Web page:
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Meanwhile, Mr Yang kept raising his stake in the company from 50 per cent to almost 75 per cent in the past two years. His purchases, and share buybacks by Huishan, kept the company’s shares stable.

He also borrowed heavily. Mr Yang pledged 71 per cent of Huishan’s shares as collateral for loans. Proceeds were used for share trading as well as loans to himself, his main vehicle Champ Harvest, and his other businesses.

The FT has found more than 50 companies either registered under the names of Mr Yang and his business partner Ge Kun or controlled by the pair, from renewable energy to real estate and banking.

Huishan Dairy engaged in meat production, according to project tendering announcements posted online — a business line that it did not disclose in its annual reports. In 2015, Huishan bought an energy company controlled by Mr Yang for Rmb80m.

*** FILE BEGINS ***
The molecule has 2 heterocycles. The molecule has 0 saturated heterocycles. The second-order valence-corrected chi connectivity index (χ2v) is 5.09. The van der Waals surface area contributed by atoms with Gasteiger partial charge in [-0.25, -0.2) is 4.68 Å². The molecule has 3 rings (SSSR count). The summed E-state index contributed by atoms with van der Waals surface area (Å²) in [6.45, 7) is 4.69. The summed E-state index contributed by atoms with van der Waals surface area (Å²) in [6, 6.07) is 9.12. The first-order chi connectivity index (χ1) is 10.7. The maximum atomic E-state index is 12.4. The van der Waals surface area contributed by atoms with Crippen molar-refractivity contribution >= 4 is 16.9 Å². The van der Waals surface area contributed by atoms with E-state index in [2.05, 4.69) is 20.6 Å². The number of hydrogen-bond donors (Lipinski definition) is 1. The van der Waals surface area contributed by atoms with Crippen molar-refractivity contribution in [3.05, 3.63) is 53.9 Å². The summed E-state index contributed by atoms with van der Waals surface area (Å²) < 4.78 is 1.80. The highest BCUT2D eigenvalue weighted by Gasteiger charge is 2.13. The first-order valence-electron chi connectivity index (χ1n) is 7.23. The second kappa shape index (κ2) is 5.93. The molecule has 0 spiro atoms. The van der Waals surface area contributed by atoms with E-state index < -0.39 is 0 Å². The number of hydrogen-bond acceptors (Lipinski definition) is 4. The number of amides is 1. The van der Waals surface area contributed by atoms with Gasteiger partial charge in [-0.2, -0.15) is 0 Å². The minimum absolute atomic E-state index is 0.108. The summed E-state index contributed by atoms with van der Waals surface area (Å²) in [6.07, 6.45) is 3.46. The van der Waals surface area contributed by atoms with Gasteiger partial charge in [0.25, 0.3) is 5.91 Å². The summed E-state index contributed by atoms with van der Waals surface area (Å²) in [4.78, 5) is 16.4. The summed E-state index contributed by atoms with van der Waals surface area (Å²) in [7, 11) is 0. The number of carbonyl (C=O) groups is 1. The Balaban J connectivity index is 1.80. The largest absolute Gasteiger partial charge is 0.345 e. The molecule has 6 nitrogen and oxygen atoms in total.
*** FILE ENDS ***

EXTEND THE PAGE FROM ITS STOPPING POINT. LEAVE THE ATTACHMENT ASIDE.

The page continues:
Last May, the company said it was selling one-quarter of its herd for Rmb1bn ($152m) in a leaseback deal involving a financing company based in the southern Chinese province of Guangdong. That announcement seemed “funny” to US short seller Carson Block, whose group Muddy Waters then published a report alleging fraud by Huishan. But “even if the financials had not been fraudulent, it’s a crushing debt load”, Mr Block says.

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Huishan denounced the Muddy Waters report as “malicious and false” and days later, Mr Yang spent HK$58.8m ($7.6m) adding to his shareholding.

Last week the company admitted it was late making interest payments and that Liaoning officials had called a meeting with Huishan’s creditors the day before the share price collapse. The company has promised an update to investors this week.

Meanwhile, Mr Yang has not been seen in public since the shares collapsed, while his business partner Ms Ge — who oversaw Huishan’s treasury operations — has been reported missing.

 

Source: FT

Link: https://www.ft.com/content/1285f4e0-19db-11e7-a266-12672483791a